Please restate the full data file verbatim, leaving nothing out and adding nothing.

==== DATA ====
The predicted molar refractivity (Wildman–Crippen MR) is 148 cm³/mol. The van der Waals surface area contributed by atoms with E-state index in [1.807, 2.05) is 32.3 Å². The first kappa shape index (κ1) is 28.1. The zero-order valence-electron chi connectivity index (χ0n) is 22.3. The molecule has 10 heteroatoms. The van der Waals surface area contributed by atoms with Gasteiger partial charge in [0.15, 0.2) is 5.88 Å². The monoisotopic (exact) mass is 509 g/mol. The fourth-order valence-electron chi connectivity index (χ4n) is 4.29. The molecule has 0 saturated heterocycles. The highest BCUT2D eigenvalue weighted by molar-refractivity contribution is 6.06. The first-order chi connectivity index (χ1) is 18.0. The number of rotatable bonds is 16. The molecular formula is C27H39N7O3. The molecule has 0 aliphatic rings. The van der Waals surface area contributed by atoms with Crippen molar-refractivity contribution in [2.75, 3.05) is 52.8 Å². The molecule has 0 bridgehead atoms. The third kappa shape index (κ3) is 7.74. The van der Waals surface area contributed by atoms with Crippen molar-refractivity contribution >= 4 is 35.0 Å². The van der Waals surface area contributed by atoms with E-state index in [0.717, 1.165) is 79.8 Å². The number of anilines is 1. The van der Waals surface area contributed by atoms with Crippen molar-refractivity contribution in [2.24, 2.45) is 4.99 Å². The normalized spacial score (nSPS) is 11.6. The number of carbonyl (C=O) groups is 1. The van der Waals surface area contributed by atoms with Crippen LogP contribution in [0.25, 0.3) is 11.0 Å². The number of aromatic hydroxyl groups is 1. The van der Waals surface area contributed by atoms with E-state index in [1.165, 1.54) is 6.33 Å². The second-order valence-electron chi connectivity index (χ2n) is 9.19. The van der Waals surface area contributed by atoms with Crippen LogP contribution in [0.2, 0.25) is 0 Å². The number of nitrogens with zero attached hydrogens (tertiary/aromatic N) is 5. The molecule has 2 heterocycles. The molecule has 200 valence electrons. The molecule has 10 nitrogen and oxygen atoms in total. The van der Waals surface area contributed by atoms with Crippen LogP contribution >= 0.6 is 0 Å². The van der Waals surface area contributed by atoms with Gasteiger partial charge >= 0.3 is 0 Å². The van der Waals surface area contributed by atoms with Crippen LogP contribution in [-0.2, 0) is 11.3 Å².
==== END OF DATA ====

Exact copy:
The predicted molar refractivity (Wildman–Crippen MR) is 148 cm³/mol. The van der Waals surface area contributed by atoms with E-state index in [1.807, 2.05) is 32.3 Å². The first kappa shape index (κ1) is 28.1. The zero-order valence-electron chi connectivity index (χ0n) is 22.3. The molecule has 10 heteroatoms. The van der Waals surface area contributed by atoms with Gasteiger partial charge in [0.15, 0.2) is 5.88 Å². The monoisotopic (exact) mass is 509 g/mol. The fourth-order valence-electron chi connectivity index (χ4n) is 4.29. The molecule has 0 saturated heterocycles. The highest BCUT2D eigenvalue weighted by molar-refractivity contribution is 6.06. The first-order chi connectivity index (χ1) is 18.0. The number of rotatable bonds is 16. The molecular formula is C27H39N7O3. The molecule has 0 aliphatic rings. The van der Waals surface area contributed by atoms with Crippen molar-refractivity contribution in [2.75, 3.05) is 52.8 Å². The molecule has 0 bridgehead atoms. The third kappa shape index (κ3) is 7.74. The van der Waals surface area contributed by atoms with Crippen molar-refractivity contribution >= 4 is 35.0 Å². The van der Waals surface area contributed by atoms with E-state index in [0.717, 1.165) is 79.8 Å². The number of anilines is 1. The van der Waals surface area contributed by atoms with Crippen molar-refractivity contribution in [2.24, 2.45) is 4.99 Å². The normalized spacial score (nSPS) is 11.6. The number of carbonyl (C=O) groups is 1. The van der Waals surface area contributed by atoms with Crippen LogP contribution in [0.25, 0.3) is 11.0 Å². The number of aromatic hydroxyl groups is 1. The van der Waals surface area contributed by atoms with E-state index in [1.165, 1.54) is 6.33 Å². The second-order valence-electron chi connectivity index (χ2n) is 9.19. The van der Waals surface area contributed by atoms with Crippen LogP contribution in [0.2, 0.25) is 0 Å². The number of nitrogens with zero attached hydrogens (tertiary/aromatic N) is 5. The molecule has 2 heterocycles. The molecule has 200 valence electrons. The molecule has 10 nitrogen and oxygen atoms in total. The van der Waals surface area contributed by atoms with Crippen LogP contribution >= 0.6 is 0 Å². The van der Waals surface area contributed by atoms with Gasteiger partial charge >= 0.3 is 0 Å². The van der Waals surface area contributed by atoms with Crippen LogP contribution in [-0.2, 0) is 11.3 Å².